, Volume 161, Issue 3, pp 361–370 | Cite as

BAC-derived SSR markers chromosome locations in cotton

  • Yufang Guo
  • Sukumar Saha
  • John Z. Yu
  • Johnie N. Jenkins
  • Russell J. Kohel
  • Brian E. Scheffler
  • David M. Stelly


Bacterial artificial chromosome (BAC) libraries with large DNA fragment inserts have rapidly become the preferred choice for physical mapping. BAC-derived microsatellite or simple sequence repeats (SSRs) markers facilitate the integration of physical maps with genetic maps. The objective of this research was to identify chromosome locations of the BAC-derived SSR markers in tetraploid cotton. A total of 192 SSR primer pairs were derived from BAC clones of an Upland cotton genetic standard line TM-1 (Gossypium hirsutum L.). Metaphor agarose gel electrophoresis results revealed 76 and 59 polymorphic markers between TM-1 and 3–79 (G. barbadense) or G. tomentosum, respectively. Using deletion analysis method, we assigned 39 markers out of the 192 primer pairs to 17 different chromosomes or chromosome arms. Among them, 19 and 17 markers were localized to A-subgenomes (chromosome 1–13) and D-subgenomes (chromosome 14–26), respectively. The subgenome status for the remaining three markers remained unclear due to their two potential chromosome locations achieved by tertiary monosomic stocks deletion analysis. Chromosomal assignment of these BAC-derived SSR markers will help in integrating physical and cotton genetic linkage maps and thus facilitate positional candidate gene cloning, comparative genome analysis, and the coordination of chromosome-based genome sequencing project in cotton.


BAC-derived SSR Chromosome location Cotton (GossypiumAneuploid lines 



Bacterial artificial chromosome


Expressed sequence tag


Fluorescence in situ hybridization


Quantitative trait locus


Sequence characterized amplified region


Simple sequence repeat


Single nucleotide polymorphisms




Tertiary monosomic cytogenetic stock


  1. Abdurakhmonov IY, Kushanov K, Djaniqulov1 F, Buriev Z, Pepper AE, Fayzieva N, Mavlonov G, Saha S, Jenkins JN, Abdukarimov A (2007) The role of induced mutation in conversion of photoperiod dependence in cotton. J Heredity 98(3):258–266CrossRefGoogle Scholar
  2. An C, Saha S, Jenkins JN, Scheffler BE, Wilkins TA, Stelly DM (2007) Transcriptome profiling, sequence characterization, and SNP-based chromosomal assignment of the EXPANSIN genes in cotton. Mol Gen Genomics 278:539–553CrossRefGoogle Scholar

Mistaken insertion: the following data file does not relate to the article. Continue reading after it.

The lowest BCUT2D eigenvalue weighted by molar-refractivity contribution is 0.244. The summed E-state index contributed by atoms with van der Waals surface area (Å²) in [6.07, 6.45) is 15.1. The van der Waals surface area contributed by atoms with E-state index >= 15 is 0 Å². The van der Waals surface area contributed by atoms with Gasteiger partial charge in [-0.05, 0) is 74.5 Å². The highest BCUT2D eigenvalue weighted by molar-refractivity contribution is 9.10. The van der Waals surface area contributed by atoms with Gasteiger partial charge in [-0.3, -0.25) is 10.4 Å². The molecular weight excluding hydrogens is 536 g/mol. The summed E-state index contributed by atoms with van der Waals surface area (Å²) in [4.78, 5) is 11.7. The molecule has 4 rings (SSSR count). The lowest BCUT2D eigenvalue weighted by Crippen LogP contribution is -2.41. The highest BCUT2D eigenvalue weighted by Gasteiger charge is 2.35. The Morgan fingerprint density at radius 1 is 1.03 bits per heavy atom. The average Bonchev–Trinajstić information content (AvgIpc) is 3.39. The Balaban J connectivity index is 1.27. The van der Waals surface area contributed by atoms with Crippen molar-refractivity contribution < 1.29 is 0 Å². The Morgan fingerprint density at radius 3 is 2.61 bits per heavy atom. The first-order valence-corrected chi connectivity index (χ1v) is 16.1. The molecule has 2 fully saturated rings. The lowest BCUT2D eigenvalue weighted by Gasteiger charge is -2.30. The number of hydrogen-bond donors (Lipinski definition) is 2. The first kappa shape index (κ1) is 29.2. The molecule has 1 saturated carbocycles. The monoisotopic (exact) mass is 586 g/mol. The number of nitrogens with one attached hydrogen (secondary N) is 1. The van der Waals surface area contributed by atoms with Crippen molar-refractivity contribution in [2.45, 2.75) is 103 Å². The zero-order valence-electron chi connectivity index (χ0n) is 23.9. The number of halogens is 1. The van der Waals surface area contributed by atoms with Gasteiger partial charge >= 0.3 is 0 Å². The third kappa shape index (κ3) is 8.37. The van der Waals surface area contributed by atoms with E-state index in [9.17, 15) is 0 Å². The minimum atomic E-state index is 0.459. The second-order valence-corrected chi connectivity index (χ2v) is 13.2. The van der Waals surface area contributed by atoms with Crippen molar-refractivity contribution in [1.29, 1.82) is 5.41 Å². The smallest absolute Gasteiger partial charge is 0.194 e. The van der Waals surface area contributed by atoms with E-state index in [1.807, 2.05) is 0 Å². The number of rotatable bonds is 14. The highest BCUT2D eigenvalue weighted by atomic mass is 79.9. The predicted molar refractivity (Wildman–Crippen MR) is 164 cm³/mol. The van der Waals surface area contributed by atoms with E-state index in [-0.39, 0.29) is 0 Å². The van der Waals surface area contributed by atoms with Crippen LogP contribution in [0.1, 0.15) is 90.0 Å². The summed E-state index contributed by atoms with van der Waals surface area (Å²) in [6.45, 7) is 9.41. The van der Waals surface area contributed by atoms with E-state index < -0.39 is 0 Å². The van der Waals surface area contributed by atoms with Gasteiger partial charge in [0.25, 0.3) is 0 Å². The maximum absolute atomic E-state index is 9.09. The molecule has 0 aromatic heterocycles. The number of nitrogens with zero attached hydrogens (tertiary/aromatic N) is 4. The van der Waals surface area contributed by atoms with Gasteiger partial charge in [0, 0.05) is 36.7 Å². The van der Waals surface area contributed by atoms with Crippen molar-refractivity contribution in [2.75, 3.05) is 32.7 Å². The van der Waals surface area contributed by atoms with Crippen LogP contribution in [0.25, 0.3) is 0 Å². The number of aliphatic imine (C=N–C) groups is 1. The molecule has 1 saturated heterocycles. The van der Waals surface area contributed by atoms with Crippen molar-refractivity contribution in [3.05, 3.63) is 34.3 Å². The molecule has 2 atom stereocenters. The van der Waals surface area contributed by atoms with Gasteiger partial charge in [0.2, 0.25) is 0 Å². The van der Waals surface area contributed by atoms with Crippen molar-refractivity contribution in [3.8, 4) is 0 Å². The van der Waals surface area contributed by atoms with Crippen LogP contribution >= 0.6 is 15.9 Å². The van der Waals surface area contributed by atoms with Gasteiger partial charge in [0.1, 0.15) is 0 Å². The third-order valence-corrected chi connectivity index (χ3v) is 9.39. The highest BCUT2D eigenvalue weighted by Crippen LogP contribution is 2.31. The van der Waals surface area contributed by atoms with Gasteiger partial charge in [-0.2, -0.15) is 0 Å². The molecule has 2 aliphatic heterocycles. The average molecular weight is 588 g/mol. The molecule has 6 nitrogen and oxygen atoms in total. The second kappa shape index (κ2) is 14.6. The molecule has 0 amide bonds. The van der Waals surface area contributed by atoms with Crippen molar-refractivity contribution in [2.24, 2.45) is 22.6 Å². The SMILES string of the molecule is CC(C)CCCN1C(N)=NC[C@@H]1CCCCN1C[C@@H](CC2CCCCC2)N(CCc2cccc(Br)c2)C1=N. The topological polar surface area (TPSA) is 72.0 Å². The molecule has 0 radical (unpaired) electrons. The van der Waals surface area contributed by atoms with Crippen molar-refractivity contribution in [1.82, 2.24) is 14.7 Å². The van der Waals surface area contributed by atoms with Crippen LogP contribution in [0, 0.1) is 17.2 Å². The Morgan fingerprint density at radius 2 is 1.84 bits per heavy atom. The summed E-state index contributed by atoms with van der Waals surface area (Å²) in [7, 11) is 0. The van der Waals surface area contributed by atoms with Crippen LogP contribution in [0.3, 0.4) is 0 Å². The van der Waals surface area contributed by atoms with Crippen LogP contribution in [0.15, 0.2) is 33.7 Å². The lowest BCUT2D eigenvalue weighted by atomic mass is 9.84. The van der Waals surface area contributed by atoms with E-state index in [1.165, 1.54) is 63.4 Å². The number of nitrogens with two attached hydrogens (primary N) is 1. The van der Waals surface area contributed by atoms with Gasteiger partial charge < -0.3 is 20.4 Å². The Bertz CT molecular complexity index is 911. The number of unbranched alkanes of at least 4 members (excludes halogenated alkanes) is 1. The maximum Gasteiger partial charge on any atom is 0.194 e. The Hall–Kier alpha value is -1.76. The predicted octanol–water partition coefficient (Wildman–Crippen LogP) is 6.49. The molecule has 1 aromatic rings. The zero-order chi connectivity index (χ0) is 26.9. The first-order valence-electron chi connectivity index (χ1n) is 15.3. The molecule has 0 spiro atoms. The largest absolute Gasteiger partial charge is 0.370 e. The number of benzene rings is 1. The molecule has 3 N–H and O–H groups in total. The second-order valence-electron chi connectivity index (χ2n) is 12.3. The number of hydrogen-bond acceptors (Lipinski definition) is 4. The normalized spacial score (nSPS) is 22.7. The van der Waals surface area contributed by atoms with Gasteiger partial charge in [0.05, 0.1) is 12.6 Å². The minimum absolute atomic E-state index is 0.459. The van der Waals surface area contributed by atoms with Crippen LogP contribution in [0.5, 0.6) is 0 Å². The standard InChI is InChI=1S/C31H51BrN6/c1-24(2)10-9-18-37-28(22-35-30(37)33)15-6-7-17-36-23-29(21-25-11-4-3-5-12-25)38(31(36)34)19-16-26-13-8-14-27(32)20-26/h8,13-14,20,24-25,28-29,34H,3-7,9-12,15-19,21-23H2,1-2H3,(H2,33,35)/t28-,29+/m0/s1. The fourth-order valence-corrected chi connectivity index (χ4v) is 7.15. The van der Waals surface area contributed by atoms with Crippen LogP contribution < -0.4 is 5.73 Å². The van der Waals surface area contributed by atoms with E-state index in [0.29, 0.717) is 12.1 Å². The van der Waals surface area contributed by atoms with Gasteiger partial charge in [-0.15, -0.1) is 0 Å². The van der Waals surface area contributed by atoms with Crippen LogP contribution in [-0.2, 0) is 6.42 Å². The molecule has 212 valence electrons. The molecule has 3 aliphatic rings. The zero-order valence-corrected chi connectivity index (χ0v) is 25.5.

3. Blenda A, Scheffler J, Scheffler B, Palmer M, Lacape JM, Yu JZ, Jesudurai C, Jung S, Muthukumar S, Yellambalase P, Ficklin S, Staton M, Eshelman R, Ulloa M, Saha S, Burr B, Liu S, Zhang T, Fang D, Pepper A, Kumpatla S, Jacobs J, Tomkins J, Cantrell R, Main D (2006) CMD: a cotton microsatellite database resource for Gossypium genomics. BMC Genomics 7:132PubMedCrossRefGoogle Scholar
  4. Chen M, Presting G, Barbazuk WG, Goicoechea JL, Blackmon B, Fang G, Kim H, Frisch D, Yu Y, Sun S (2002) An integrated physical and genetic map of the rice genome. Plant Cell 14:537–545PubMedCrossRefGoogle Scholar
  5. Cregan PB, Mudge J, Fickus EW, Marek LF, Danish D, Denny R, Shoemaker RC, Matthews BF, Jarvik T, Young ND (1999) Targeted isolation of simple sequence repeat markers through the use of bacterial artificial chromosomes. Theor Appl Genet 98:919–928CrossRefGoogle Scholar
  6. Danesh D, Penuela S, Mudge J, Denny RL, Nordstrom H, Martinez JP, Young ND (1998) A bacterial artificial chromosome library for soybean and identification of clones near a major cyst nematode resistant gene. Theor Appl Genet 96:196–202CrossRefGoogle Scholar
  7. Frelichowski JE Jr, Palmer MB, Main D, Tomkins JP, Cantrell RG, Stelly DM, Yu J, Kohel RJ, Ulloa M (2006) Cotton genome mapping with new microsatellites from Acala ’Maxxa’ BAC-ends. Mol Gen Genomics 275:479–491CrossRefGoogle Scholar